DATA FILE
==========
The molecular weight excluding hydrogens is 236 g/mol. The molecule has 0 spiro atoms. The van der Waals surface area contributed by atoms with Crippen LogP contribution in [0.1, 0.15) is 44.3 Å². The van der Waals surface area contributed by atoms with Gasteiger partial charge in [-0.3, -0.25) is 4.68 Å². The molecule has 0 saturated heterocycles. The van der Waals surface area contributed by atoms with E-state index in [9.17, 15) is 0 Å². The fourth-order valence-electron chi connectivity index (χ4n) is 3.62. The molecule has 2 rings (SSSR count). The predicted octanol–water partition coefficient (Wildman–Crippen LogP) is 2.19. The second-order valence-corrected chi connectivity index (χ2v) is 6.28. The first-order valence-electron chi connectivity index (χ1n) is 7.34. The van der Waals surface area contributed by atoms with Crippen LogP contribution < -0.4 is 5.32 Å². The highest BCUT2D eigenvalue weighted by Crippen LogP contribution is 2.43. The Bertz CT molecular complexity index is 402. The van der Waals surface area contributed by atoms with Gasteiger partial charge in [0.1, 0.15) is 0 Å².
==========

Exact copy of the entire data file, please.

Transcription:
The molecular weight excluding hydrogens is 236 g/mol. The molecule has 0 spiro atoms. The van der Waals surface area contributed by atoms with Crippen LogP contribution in [0.1, 0.15) is 44.3 Å². The van der Waals surface area contributed by atoms with Gasteiger partial charge in [-0.3, -0.25) is 4.68 Å². The molecule has 0 saturated heterocycles. The van der Waals surface area contributed by atoms with E-state index in [9.17, 15) is 0 Å². The fourth-order valence-electron chi connectivity index (χ4n) is 3.62. The molecule has 2 rings (SSSR count). The predicted octanol–water partition coefficient (Wildman–Crippen LogP) is 2.19. The second-order valence-corrected chi connectivity index (χ2v) is 6.28. The first-order valence-electron chi connectivity index (χ1n) is 7.34. The van der Waals surface area contributed by atoms with Crippen LogP contribution < -0.4 is 5.32 Å². The highest BCUT2D eigenvalue weighted by Crippen LogP contribution is 2.43. The Bertz CT molecular complexity index is 402. The van der Waals surface area contributed by atoms with Gasteiger partial charge in [0.1, 0.15) is 0 Å².